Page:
How old is too young to give back?

My old high school has a past student association with chapters all over the world. There’s a chapter right here in Montego Bay, one in Kingston, one in New York, and one in Florida. Mobay High girls probably make up 90% of the diaspora, trekking all over the world with our brilliance.

I’m not even exaggerating. People I graduated with already have PhDs, incredible careers and families, or they’re getting paid to travel (in a legit way, not like a pyramid scheme way).

MBHS graduates have a reputation for being pretty awesome. Which is why it’s so rewarding to join an association whose main purpose is giving back to the school that nurtured us. Or at the very least provided a pit stop on the way to our success. Giving back in the form of construction projects, financial support, scholarships and mentoring has been a rewarding experience over the last two years, and this year we’re continuing the trend.

Any past student can volunteer to be a big sister to one of the students who sign up. We’re usually understaffed with volunteers – last year some of the mentors had to double up on mentees (yikes), and this year some of them dropped out because of time constraints (double yikes). Even though we never seem to have enough big sisters for the number of excited little sisters , the committee behind the mentorship programme stays so darn determined to help however many girls they can. It’s truly a motivation.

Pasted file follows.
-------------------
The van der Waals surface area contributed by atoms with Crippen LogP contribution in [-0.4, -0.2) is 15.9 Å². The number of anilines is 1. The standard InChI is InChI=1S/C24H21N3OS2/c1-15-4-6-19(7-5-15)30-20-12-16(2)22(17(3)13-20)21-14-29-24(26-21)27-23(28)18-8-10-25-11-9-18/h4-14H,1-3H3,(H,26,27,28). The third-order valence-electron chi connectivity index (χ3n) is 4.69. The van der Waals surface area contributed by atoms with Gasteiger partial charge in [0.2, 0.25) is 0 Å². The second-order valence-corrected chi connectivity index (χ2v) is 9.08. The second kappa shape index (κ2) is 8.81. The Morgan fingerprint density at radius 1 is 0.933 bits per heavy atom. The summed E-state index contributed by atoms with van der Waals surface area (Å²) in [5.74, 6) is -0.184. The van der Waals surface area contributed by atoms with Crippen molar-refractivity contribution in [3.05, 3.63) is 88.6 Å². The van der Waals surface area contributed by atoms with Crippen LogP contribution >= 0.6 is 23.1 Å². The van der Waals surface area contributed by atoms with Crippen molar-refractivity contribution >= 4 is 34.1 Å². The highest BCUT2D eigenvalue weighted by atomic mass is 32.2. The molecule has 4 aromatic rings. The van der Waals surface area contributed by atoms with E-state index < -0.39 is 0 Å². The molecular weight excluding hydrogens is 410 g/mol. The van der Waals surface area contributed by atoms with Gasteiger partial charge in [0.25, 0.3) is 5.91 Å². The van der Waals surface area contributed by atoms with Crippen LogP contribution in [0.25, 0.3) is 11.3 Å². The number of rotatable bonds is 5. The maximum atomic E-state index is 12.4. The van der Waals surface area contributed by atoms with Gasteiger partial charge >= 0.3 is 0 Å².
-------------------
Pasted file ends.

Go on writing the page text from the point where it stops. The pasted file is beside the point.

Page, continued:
We usually find girls from first form all the way up to sixth form, paired with mentors who graduated from as early as the 1970s. The age gap can make some of the interactions more parental than sisterly, but to their credit the mentors have been getting rave reviews, and many big and little sisters choose to stay in touch beyond the one year time frame.

Sometimes it feels like I’m too young to have anything of real value to offer someone who’s only 10 years younger than me (and some of them more than 10 years – I am getting old). But what these girls need more than grey-haired wisdom is support and encouragement and a listening ear. They want what we all wanted in high school: to feel like we mattered and like someone (a grown-up) was listening to what we had to say.

And that’s so easy to give. The time spent chatting on social media, the drives home, the movie nights, the mixes and mingles; just being present in their lives as a positive influence can have so much impact.

I know not everyone is cut out to be a mentor. And some people are still working through the trauma of their high school experience so they might not be in a good place to reach out. But if you feel like you’re too young, or too old or too busy I invite you to think differently. You have a lot to offer a younger person, just by having their best interests at heart. And if you prioritize giving back, no matter what age you are, you’ll get a good old-fashioned buzz of warm, fuzzy fulfillment.

If you’re a past student of Montego Bay High, help us reach more girls! If you’re not, maybe find an organization that does something similar and see how you can get involved. Whether it’s mentoring at risk kids, volunteering at an infirmary or donating to a drop-in centre there are so many opportunities to give. And there’s no age limit whatsoever.

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